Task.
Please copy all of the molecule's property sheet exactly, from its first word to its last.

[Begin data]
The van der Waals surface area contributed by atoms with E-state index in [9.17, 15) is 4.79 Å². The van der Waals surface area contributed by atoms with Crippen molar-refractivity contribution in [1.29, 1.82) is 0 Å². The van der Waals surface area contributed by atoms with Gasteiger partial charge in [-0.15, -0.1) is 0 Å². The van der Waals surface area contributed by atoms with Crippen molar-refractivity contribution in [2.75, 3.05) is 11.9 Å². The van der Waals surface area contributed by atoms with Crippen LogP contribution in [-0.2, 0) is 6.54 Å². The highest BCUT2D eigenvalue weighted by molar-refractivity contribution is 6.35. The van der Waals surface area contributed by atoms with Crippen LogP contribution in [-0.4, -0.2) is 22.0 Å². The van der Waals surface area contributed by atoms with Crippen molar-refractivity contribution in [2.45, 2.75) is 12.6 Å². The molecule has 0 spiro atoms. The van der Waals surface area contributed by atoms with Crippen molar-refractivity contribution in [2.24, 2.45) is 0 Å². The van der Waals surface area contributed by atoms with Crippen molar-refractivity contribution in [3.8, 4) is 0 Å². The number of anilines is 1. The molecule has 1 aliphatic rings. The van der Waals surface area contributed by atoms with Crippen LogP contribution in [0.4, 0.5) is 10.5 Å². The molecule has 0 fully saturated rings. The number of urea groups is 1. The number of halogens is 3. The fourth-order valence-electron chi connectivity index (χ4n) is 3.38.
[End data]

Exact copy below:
The van der Waals surface area contributed by atoms with E-state index in [9.17, 15) is 4.79 Å². The van der Waals surface area contributed by atoms with Crippen molar-refractivity contribution in [1.29, 1.82) is 0 Å². The van der Waals surface area contributed by atoms with Gasteiger partial charge in [-0.15, -0.1) is 0 Å². The van der Waals surface area contributed by atoms with Crippen molar-refractivity contribution in [2.75, 3.05) is 11.9 Å². The van der Waals surface area contributed by atoms with Crippen LogP contribution in [-0.2, 0) is 6.54 Å². The highest BCUT2D eigenvalue weighted by molar-refractivity contribution is 6.35. The van der Waals surface area contributed by atoms with Crippen LogP contribution in [-0.4, -0.2) is 22.0 Å². The van der Waals surface area contributed by atoms with Crippen molar-refractivity contribution in [2.45, 2.75) is 12.6 Å². The molecule has 0 spiro atoms. The van der Waals surface area contributed by atoms with Crippen molar-refractivity contribution in [2.24, 2.45) is 0 Å². The van der Waals surface area contributed by atoms with Crippen molar-refractivity contribution in [3.8, 4) is 0 Å². The number of anilines is 1. The molecule has 1 aliphatic rings. The van der Waals surface area contributed by atoms with Crippen LogP contribution in [0.4, 0.5) is 10.5 Å². The molecule has 0 fully saturated rings. The number of urea groups is 1. The number of halogens is 3. The fourth-order valence-electron chi connectivity index (χ4n) is 3.38.